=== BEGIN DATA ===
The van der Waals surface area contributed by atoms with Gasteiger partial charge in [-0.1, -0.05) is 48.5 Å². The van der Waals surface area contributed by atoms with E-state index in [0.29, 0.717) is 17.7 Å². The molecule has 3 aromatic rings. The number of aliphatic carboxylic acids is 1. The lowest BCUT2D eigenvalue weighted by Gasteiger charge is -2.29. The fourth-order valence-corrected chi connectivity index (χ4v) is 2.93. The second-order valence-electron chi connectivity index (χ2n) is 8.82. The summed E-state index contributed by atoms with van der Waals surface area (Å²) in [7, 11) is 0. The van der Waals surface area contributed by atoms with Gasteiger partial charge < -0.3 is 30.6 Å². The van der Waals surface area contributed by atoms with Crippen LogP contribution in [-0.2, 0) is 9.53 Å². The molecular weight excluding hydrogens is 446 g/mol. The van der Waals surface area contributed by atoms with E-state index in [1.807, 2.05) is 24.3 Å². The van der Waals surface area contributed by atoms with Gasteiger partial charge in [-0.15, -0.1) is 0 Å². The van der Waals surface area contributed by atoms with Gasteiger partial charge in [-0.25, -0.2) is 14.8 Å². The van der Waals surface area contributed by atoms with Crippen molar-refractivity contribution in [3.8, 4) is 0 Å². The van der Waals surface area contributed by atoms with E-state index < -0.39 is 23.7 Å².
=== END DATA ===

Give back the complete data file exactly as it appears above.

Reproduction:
The van der Waals surface area contributed by atoms with Gasteiger partial charge in [-0.1, -0.05) is 48.5 Å². The van der Waals surface area contributed by atoms with E-state index in [0.29, 0.717) is 17.7 Å². The molecule has 3 aromatic rings. The number of aliphatic carboxylic acids is 1. The lowest BCUT2D eigenvalue weighted by Gasteiger charge is -2.29. The fourth-order valence-corrected chi connectivity index (χ4v) is 2.93. The second-order valence-electron chi connectivity index (χ2n) is 8.82. The summed E-state index contributed by atoms with van der Waals surface area (Å²) in [7, 11) is 0. The van der Waals surface area contributed by atoms with Gasteiger partial charge < -0.3 is 30.6 Å². The van der Waals surface area contributed by atoms with Crippen LogP contribution in [-0.2, 0) is 9.53 Å². The molecular weight excluding hydrogens is 446 g/mol. The van der Waals surface area contributed by atoms with E-state index in [1.807, 2.05) is 24.3 Å². The van der Waals surface area contributed by atoms with Gasteiger partial charge in [-0.15, -0.1) is 0 Å². The van der Waals surface area contributed by atoms with Gasteiger partial charge in [-0.25, -0.2) is 14.8 Å². The van der Waals surface area contributed by atoms with Crippen molar-refractivity contribution in [3.8, 4) is 0 Å². The van der Waals surface area contributed by atoms with E-state index < -0.39 is 23.7 Å².